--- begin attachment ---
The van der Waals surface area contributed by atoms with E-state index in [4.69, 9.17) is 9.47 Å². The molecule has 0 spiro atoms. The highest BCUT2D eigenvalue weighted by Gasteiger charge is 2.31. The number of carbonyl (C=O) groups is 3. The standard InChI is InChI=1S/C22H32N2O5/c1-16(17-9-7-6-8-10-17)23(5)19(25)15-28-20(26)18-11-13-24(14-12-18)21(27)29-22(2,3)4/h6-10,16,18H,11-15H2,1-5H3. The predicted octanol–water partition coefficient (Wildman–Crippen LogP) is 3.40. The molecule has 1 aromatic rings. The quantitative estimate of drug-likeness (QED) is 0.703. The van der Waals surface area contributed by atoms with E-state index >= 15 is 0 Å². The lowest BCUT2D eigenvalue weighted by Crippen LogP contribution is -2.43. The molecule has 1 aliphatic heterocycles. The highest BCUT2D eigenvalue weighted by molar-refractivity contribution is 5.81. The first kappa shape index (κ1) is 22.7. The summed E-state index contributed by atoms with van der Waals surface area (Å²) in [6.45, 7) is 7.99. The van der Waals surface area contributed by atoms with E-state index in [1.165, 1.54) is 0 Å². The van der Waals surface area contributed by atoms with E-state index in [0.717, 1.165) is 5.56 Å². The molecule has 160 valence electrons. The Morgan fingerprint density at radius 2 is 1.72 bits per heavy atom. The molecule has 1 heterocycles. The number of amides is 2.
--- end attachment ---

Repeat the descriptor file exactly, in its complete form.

The van der Waals surface area contributed by atoms with E-state index in [4.69, 9.17) is 9.47 Å². The molecule has 0 spiro atoms. The highest BCUT2D eigenvalue weighted by Gasteiger charge is 2.31. The number of carbonyl (C=O) groups is 3. The standard InChI is InChI=1S/C22H32N2O5/c1-16(17-9-7-6-8-10-17)23(5)19(25)15-28-20(26)18-11-13-24(14-12-18)21(27)29-22(2,3)4/h6-10,16,18H,11-15H2,1-5H3. The predicted octanol–water partition coefficient (Wildman–Crippen LogP) is 3.40. The molecule has 1 aromatic rings. The quantitative estimate of drug-likeness (QED) is 0.703. The van der Waals surface area contributed by atoms with E-state index >= 15 is 0 Å². The lowest BCUT2D eigenvalue weighted by Crippen LogP contribution is -2.43. The molecule has 1 aliphatic heterocycles. The highest BCUT2D eigenvalue weighted by molar-refractivity contribution is 5.81. The first kappa shape index (κ1) is 22.7. The summed E-state index contributed by atoms with van der Waals surface area (Å²) in [6.45, 7) is 7.99. The van der Waals surface area contributed by atoms with E-state index in [1.165, 1.54) is 0 Å². The van der Waals surface area contributed by atoms with E-state index in [0.717, 1.165) is 5.56 Å². The molecule has 160 valence electrons. The Morgan fingerprint density at radius 2 is 1.72 bits per heavy atom. The molecule has 1 heterocycles. The number of amides is 2.